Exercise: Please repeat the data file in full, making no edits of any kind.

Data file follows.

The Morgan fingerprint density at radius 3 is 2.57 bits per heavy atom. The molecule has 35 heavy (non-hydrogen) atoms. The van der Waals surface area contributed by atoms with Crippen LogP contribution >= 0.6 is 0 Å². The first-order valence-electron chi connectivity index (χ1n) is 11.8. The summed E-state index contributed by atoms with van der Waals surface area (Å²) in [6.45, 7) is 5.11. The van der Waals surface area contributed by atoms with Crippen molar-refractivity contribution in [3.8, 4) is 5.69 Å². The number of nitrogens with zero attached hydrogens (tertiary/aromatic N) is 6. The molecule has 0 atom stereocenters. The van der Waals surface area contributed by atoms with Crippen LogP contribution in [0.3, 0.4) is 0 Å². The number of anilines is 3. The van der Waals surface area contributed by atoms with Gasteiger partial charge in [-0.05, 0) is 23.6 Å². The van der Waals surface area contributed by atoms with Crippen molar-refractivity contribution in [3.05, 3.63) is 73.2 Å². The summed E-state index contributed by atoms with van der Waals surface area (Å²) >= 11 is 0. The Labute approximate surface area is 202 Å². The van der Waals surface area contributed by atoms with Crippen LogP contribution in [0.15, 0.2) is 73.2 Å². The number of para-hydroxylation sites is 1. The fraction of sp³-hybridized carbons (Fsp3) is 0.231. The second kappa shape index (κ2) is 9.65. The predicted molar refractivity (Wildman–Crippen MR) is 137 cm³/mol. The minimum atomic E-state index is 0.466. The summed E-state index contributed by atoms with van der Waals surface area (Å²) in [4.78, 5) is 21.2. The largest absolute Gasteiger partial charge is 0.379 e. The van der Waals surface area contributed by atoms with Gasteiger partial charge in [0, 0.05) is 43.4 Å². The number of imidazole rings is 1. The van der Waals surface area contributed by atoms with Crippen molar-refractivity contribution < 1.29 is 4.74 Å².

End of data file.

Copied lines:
The Morgan fingerprint density at radius 3 is 2.57 bits per heavy atom. The molecule has 35 heavy (non-hydrogen) atoms. The van der Waals surface area contributed by atoms with Crippen LogP contribution >= 0.6 is 0 Å². The first-order valence-electron chi connectivity index (χ1n) is 11.8. The summed E-state index contributed by atoms with van der Waals surface area (Å²) in [6.45, 7) is 5.11. The van der Waals surface area contributed by atoms with Crippen molar-refractivity contribution in [3.8, 4) is 5.69 Å². The number of nitrogens with zero attached hydrogens (tertiary/aromatic N) is 6. The molecule has 0 atom stereocenters. The van der Waals surface area contributed by atoms with Crippen LogP contribution in [0.3, 0.4) is 0 Å². The number of anilines is 3. The van der Waals surface area contributed by atoms with Gasteiger partial charge in [-0.05, 0) is 23.6 Å². The van der Waals surface area contributed by atoms with Crippen molar-refractivity contribution in [3.05, 3.63) is 73.2 Å². The summed E-state index contributed by atoms with van der Waals surface area (Å²) >= 11 is 0. The Labute approximate surface area is 202 Å². The van der Waals surface area contributed by atoms with Crippen LogP contribution in [0.15, 0.2) is 73.2 Å². The number of para-hydroxylation sites is 1. The fraction of sp³-hybridized carbons (Fsp3) is 0.231. The second kappa shape index (κ2) is 9.65. The predicted molar refractivity (Wildman–Crippen MR) is 137 cm³/mol. The minimum atomic E-state index is 0.466. The summed E-state index contributed by atoms with van der Waals surface area (Å²) in [4.78, 5) is 21.2. The largest absolute Gasteiger partial charge is 0.379 e. The van der Waals surface area contributed by atoms with Gasteiger partial charge in [0, 0.05) is 43.4 Å². The number of imidazole rings is 1. The van der Waals surface area contributed by atoms with Crippen molar-refractivity contribution < 1.29 is 4.74 Å².